Relaxation, Recovery, and other forms of Procrastination
Let me set the scene for you, I’m lying in a hammock, it’s a little overcast so it’s not ridiculously hot, there are small local boats motoring by on the Mekong, who is herself lying languidly above the waterfalls in all her tremendous, murky glory, dotted throughout with mounds of green, that make up the “4000 islands”, there are hens quietly clucking behind me, there’s a bird chatting away somewhere overhead, and everything is generally beautifully peaceful. Can you see why it’s so hard to motivate myself to write?? I could honestly lie in this hammock and watch life slowly go on around me for hours and hours, the last 2 nights I’ve even falling asleep in this hammock, listening to music, coated in insect repellent (fashionable backpacker perfume, deet by bushmans), wrapped in my sleeping bag liner, swaying in my cacoon.
The last 2 weeks have been hectic, and this has been the first time I’ve had time to relax and have some me time (I also no longer have the horrendously hairy legs I’ve had for the last 2 weeks, HALLELUA!!). Traveling in a group has been an interesting experience for me, and although I would have travelled slower by myself, and probably spent more time in the north, although missing the north of Laos is my only regret, it’s a good reason to come back! It’s also been super fun, most nights have involved card games, endless bad jokes, and good stories, and sometimes disagreements over where to eat and/stay, alongside the hilarity. It was a sad goodbye in Thakhek when the group split in half, these is the best and worst parts of making friends on the road…
Laos has been an amazing ride, and I’ve had so much fun, I’ll be leaving in a couple days I think, heading to the Cambodia border, from here (Don deit island), for Laos has been all about nature and stunning landscapes, and I would love to comes back and spend more time trekking and caving. Next time I’d love to get a motorbike for transport, as the roads and maps are decent here, and travelling at one’s own pace would be ideal, also buses are budget killers in Laos, I’ve been told this is because the country is landlocked it cost more to get fuel and food into the country.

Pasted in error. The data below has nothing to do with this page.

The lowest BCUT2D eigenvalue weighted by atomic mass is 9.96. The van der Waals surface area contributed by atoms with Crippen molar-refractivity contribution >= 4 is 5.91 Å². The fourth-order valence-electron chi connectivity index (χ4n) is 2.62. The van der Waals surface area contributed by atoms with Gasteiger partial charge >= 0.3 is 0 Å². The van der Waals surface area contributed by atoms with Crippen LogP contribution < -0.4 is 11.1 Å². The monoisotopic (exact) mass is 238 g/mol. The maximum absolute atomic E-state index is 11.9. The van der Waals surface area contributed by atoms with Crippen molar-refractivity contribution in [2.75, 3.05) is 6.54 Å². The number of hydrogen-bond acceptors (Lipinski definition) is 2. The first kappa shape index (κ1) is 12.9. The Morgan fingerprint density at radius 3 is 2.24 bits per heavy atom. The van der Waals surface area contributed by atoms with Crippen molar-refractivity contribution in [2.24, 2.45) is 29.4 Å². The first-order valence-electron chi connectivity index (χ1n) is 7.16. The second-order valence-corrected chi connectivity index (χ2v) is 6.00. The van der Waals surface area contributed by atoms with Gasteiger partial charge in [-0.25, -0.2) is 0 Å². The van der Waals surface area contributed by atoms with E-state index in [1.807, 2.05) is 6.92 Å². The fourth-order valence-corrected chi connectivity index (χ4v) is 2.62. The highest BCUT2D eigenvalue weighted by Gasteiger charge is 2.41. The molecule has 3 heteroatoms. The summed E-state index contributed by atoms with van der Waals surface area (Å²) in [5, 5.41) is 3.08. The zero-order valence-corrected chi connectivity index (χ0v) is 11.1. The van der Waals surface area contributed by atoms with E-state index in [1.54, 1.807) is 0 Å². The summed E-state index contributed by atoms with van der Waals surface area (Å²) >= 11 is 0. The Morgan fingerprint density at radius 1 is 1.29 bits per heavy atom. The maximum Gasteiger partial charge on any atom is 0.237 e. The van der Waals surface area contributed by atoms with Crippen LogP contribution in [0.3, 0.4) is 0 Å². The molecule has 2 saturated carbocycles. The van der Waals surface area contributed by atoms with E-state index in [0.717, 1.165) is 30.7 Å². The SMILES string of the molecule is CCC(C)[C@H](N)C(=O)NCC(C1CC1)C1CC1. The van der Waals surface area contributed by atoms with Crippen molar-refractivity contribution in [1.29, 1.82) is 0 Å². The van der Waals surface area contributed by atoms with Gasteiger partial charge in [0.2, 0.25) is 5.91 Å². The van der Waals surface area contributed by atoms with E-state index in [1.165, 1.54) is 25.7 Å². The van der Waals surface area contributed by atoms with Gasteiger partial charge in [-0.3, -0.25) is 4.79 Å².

I also find that information about the history of Laos is thin on the ground, I know a little about the recent conflicts, but of the French involvement in the eighteenth century, and Laos’s position on the Mekong as a strategic access point to China, in a time when the English colonized Burma (and saw the benefits of the Mekong), there isn’t as much information, I suspect historical literature on this region would be a most interesting read. But that may have to wait as I’m struggling with a book I have on the go currently (catch 22), National geographic just published an article on the Mekong that I highly recommend for a quick read, I really had no idea just how important and far reaching the Mekong really is, and freshwater biologists are gravely concerned as they believe this is the tipping point in time, if changes aren’t made for the better, the river may die, and before you all jump up and down about my “greenie stuff” this river supports 60 million people in 6 different countries. Once again the protection of the environment only serves to support mankind in the long-term, failing to do so [protect the environment] serves only selfish short-term intentions. Although travelling is fun, adventurous, educational, social, and generally just awesome, it also highlights for me just how dire the big picture is, the situation is pretty devastating, in the west we ‘mostly’ (not pointing fingers but Australia, America you need to sort your shit out), we talk about making changes soon, educating people for a better future, this isn’t even beginning to happen here in Asia, the worst thing is there shouldn’t even be a soon, because if we keep talking about soon, and tomorrow, and later, there will be no future, it will be to late, this should not be a discussion, this should be something that’s happening, right now……
Apparently, the Mekong has worked her magic on me, she is an awe-inspiring beast after all….
I really do recommend the Natgeo article though it’s a good read and both educational and interesting from ecological and global perspectives.
Ok that’s me for now I need to write everything else that’s happened between Vang Vieng and 4000 islands, so stay tuned for my one night in Vientiane all the fun ok the Thakhek loop and adventures on Don Det and Don khon.
Thanks for reading.
Til next time lovelies….. x